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Chilean police in court after the death of a young Mapuche activist
Mapuches protesters and human rights defenders demonstrated in Santiago on 15 November after the death of Camillo Catrillanca, 24, shot dead during a police operation in an indigenous community in the region of Araucania. MARTIN BERNETTI / AFP

Camilo Catrillanca is a young Mapuche, 24 years old. He drives a blue tractor, accompanied by another 14-year-old Mapuche. While Camilo Catrillanca is disarmed, a group of policemen block his way and then shoot him. The young man receives a bullet in the back of the neck and passes a few minutes later. It shows three videos from November 14, 2018 and released a month later by a Chilean investigative media, the Center for Investigation and Journalistic Information (Ciper). The films quickly became viral.

Two hours after the death of the young man, the Chilean police had published a report in which she had supported the thesis of a  " confrontation" during a special operation of the forces of the order. A version taken over by the government.

On Friday, 9 August, seven policemen who took part in the police operation and were removed from office were to be heard by the court in Collipulli, Araucanía, a forested region in the south of the country. country where the majority of Mapuche Indians live. These hearings aim to prepare the trial of the murder of Camilo Catrillanca, whose date is for the unknown hour. The charges have not yet been determined.

Cristián Inostroza, the lawyer of the special police operations group (GOPE), the police special forces, which includes the commando team on 14 November, must also appear, accused of "Concealment of evidence".

"We gave false statements"

On December 2, 2018, while he had been in detention for six days, Camilo Catrillanca's deadly gunman, Carlos Alarcon, had published a video on the networks. in which he accused his superiors ⠀ "including the former chief of the special forces Manuel Valdivieso and Me Cristián Inostroza ⠀ "to have him lie in his first stance. "We gave false statements," he defied in the video.

Auditioned the next day, following the publication of his video, Carlos Alarcon acknowledges that Camilo Catrillanca and the young man who accompanied him were disarmed. On the morning of the young man's death, a theft of three vehicles was declared in the Temucuicui rural school in Ercilla, a municipality in Araucania. An impressive police device was then deployed to pursue the alleged thieves â € "a helicopter and twenty vehicles.

Suspected of being one of the thieves, Camilo Catrillanca was chased while driving a tractor. Mr Alarcon claims to have given him the order to stop. According to him, the young man would not have obeyed. The officer then shot and hit him accidentally. Â «Lâ € ™ ADRA © Naline (Â € |) I pushed to go further than was necessary ", Sa € ™ he apologizes.

As early as the next day, protesters in several cities across the country had demanded that light be shed on the young man's death. Two days after the publication of the video by the Ciper, on December 21, 2018, the Chilean president, Sebastián Piñera, had been forced to release his functions the general Hermes Soto, chief of the police. The general had stated that there was no video of the police operation in which Camilo Catrillanca had lost his life.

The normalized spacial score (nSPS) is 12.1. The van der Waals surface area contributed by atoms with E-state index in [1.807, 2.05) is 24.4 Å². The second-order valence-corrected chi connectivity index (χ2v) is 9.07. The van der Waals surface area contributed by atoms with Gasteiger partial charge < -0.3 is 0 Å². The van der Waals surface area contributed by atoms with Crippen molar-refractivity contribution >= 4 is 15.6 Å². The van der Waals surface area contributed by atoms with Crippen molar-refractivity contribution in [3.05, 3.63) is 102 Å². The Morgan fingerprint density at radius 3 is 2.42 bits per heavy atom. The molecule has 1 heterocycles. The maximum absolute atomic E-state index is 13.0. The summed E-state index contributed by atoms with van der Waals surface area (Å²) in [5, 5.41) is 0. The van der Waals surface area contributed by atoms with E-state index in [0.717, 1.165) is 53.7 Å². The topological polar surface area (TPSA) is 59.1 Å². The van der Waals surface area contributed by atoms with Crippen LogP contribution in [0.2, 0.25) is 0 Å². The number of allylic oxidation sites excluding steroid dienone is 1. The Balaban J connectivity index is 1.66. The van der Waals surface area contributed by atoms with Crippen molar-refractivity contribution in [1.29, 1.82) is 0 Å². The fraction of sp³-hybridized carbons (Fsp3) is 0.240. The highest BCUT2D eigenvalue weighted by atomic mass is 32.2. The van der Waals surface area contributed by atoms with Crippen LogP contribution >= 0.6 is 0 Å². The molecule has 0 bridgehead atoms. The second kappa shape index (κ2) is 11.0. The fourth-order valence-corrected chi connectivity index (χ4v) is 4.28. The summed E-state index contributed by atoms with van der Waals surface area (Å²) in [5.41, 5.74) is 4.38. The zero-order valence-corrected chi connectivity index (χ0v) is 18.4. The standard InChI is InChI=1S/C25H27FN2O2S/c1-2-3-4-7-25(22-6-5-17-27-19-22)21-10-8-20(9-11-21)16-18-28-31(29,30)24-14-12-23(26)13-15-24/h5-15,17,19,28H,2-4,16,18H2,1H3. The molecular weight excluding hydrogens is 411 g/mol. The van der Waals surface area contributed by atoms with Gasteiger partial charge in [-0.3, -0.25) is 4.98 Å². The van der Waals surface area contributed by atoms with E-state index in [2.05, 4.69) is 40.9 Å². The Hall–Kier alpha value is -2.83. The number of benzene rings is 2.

The police's lawyer, Javier Jara, declared the day after the publication of the videos that he had not been there.  € œIntention of homicideâ € since Camilo Catrillanca had not been "Riddled with balls". He also believed that the bullet had  " bounced" on the tractor. A version overturned by the ballistics report of the criminal police, who dares that the bullet was able "Take a turn of 90 degrees".

Police plunged into institutional crisis

Consuelo Contreras, president of the National Institute of Human Rights (INDH), is categorical: "There was not a single bullet on the tractor, but twenty-three. During the operation, the police exchanged the rubber bullets for real bullets and the shooters were professionals. AT"

Since these revelations, the police are plunged into an institutional crisis. The "Comando Jungle" which the incriminated police officers in the Catrillanca case were part of, is particularly criticized. This commando of the GOPE, which has trained in Colombia in the fight against terrorism, is deployed exclusively in what is commonly called the zone. Â "Â red" of Araucania, for the regular conflicts that take place there between the forces of the order and the Mapuche.

The latter, who consider that their lands, exploited by private forest companies in the region, have been usurped, regularly take actions there to to recover them. Qualified actions "Terrorist acts" by President Piérara. By the age of 17, Camilo Catrillanca had been at the helm of these operations in the municipality of Ercilla. He had organized the occupation of his high school. Son of a lonco, Mapuche chief, he was from an influential family in the indigenous community.

His father, himself an active militant of the Mapuche cause, considers that Camilo was killed as a result. The main objective of the police, he argues, "It was murdering someone from Temucuicui," area of ​​Auracania particularly engaged in land reclamation.

This is not the first time that Special Forces personnel have been prosecuted by the courts. In September 2017, the Supreme Court launched a lawsuit against police officers "Manipulation of evidence" Following the detention of eight "Mapuche" leaders accused of participating in arson. The police had provided as evidence WhatsApp conversations which she said justified "A preventive action". But it turned out that the conversations had been manipulated.

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